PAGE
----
Conflict.

So yesterday one of my students was really rude and unmanageable. He was talking back, he was whining about the work, everything was too hard and I was too mean. He told me several times that he hated my class and wanted to go to another one where he wouldn’t be expected to work as hard.

I tried talking to him about what was going on and asked if he’d like to go to an easier level, if the work was too hard. I didn’t get any concrete answers out of him, just “I hate this class.” Really, there wasn’t a lot I could do for him. I asked him repeatedly to put away his purple Sharpie and get going on some vocabulary, or grammar, or reading skill, or do something productive.

In between helping the other kids in class, I asked him again and again to stop doodling on his folder in purple pen, I asked him to stop mocking the other kids’ mistakes. I asked him to please, please not repeat everything I was saying. Seriously.

And then when I look back over at him, he’s written, ‘El sucks her mother’s balls’ ON THE TABLE. IN PURPLE SHARPIE.

Overlooking the kid’s flimsy grasp of anatomy, and not even bothering to praise his correct pronoun use, I go get the boss.

Boss takes kid out of class.

Boss tells me the kid says he didn’t do it. I point out that I cleaned the table an hour and a half previously, and there was nothing written on the table then. I point out that the kid is the only one with a purple Sharpie in the classroom. I forbear to mention that I can identify this kid’s handwriting, since I have been marking his work for about six months. The kid is lying. It’s clear.

Boss says the kid doesn’t even understand what he’s written. I point out that the kid has been writing (in the same purple Sharpie) all kinds of insults to me and to the place I work, on his folder. He’s got to understand some of it.

Boss shrugs helplessly.

I say I realize we are a business and cannot simply punish kids for their opinions, but does the boss understand what the kid has written? That the kid says I put my mouth on my mother’s genitals? I’m sure that that’s not the kind of behaviour we want associated with our establishment. Boss can only nod in helpless assent.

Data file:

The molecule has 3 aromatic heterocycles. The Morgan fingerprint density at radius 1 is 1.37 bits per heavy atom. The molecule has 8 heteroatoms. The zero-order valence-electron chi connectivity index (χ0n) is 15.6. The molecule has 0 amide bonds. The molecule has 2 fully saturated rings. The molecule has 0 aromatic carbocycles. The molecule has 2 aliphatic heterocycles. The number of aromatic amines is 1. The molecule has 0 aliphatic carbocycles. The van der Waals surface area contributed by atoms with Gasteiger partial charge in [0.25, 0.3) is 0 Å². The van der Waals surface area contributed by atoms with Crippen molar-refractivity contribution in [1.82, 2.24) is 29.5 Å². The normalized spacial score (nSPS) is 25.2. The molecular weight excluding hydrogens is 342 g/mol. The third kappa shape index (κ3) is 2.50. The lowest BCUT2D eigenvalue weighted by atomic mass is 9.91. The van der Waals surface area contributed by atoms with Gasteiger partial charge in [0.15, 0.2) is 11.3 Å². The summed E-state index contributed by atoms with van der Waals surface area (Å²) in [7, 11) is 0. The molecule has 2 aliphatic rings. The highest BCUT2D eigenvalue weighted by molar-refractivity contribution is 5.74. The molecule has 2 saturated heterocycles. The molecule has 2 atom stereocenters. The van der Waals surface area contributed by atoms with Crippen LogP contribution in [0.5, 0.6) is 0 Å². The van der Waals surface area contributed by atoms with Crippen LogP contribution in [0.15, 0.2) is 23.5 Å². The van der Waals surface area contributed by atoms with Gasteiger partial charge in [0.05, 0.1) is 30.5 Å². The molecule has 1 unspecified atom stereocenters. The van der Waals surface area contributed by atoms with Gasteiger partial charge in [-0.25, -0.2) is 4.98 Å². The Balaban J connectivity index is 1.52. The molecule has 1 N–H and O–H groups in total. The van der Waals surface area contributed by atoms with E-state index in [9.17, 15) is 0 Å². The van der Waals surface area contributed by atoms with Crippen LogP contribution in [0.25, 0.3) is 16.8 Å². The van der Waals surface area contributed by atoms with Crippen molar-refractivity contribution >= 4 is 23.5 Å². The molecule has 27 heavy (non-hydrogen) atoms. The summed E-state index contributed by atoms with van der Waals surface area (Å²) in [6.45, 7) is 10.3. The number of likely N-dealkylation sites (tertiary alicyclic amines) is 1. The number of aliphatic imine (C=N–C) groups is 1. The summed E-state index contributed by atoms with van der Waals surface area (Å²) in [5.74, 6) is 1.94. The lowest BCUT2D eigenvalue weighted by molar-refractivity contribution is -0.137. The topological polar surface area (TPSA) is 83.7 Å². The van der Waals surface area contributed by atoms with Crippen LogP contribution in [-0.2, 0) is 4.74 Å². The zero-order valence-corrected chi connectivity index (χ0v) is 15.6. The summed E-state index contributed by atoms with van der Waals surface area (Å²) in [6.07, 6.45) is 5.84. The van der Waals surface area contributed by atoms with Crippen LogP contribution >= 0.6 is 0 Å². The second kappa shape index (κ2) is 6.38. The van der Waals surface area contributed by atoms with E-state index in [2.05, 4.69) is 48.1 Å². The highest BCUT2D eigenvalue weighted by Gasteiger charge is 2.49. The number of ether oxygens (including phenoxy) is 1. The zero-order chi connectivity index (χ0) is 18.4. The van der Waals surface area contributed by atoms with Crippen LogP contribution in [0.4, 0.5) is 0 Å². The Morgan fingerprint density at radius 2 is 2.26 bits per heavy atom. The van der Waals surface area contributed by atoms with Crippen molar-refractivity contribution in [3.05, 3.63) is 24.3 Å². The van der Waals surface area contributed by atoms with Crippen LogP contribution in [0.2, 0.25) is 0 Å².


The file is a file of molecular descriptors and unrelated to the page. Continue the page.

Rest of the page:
I point out that the kid says he wants to move classes. I add that I think it would be a good idea, since one of the other students in my class is five years old, and doesn’t need to be learning that kind of language or behaviour. Writing on a folder is one thing, but willfully defacing our property? That’s not acceptable. Boss nods in helpless assent again. He agrees that it would be a good idea to move purple Sharpie kid.

So I’m conflicted. I embarrassed my boss by pointing out the content of the graffiti, which is bad. I’ve probably lost my Honorary Korean status. On the other hand, the kid needs to know that his behaviour is unacceptable. But we can’t punish him. I’m passing the buck, because I can’t do anything else. Which makes me frustrated as hell.

And it turns out, the Sharpie wasn’t permanent, so it’s gone and the rest of my students don’t need to learn faulty anatomy lessons.

3 Comments to “Conflict.”

  1. By Arwen, February 28, 2008 @ 9:43 pm

    Hooliganism!

    I’m sorry you had to deal with that. On both the kid and the boss end. But I’m also glad you stood your ground…

  2. By Beth, February 28, 2008 @ 11:04 pm

    I wonder how kid’s parents would feel if they found how kid is wasting time in the class that they are paying for? I imagine that would be the easiest way to deal with his disrespect. Tell the parents. I bet boss doesn’t want to do that because he might lose the student. But why would he want a student like that.
    Don’t parents get progress reports telling about behaviour and work habits as well as ability?

  3. By Liz, February 28, 2008 @ 11:26 pm

    Arwen, I am very glad I stood my ground.

    Beth, the parents wouldn’t be impressed, but there are a bunch of things going on here.
    1) If the boss tells the parents, we might lose the student.
    2) If we lose the student, the parents have to save face and explain to other parents why he’s no longer there. Kids don’t get kicked out of after school academies, their parents decide where they go. So they’d have to say something bad about us. We don’t want that.
    3) We give progress reports on each student’s daily notes, but negative observations about behaviour don’t make it to the parents. It’s a real problem, and I can only correct it when I know the parents of the students personally.

    The fact is, I work in a little bubble of Korean culture. Most of the time, it’s pleasant, efficient, and supportive. Just not in situations like this.

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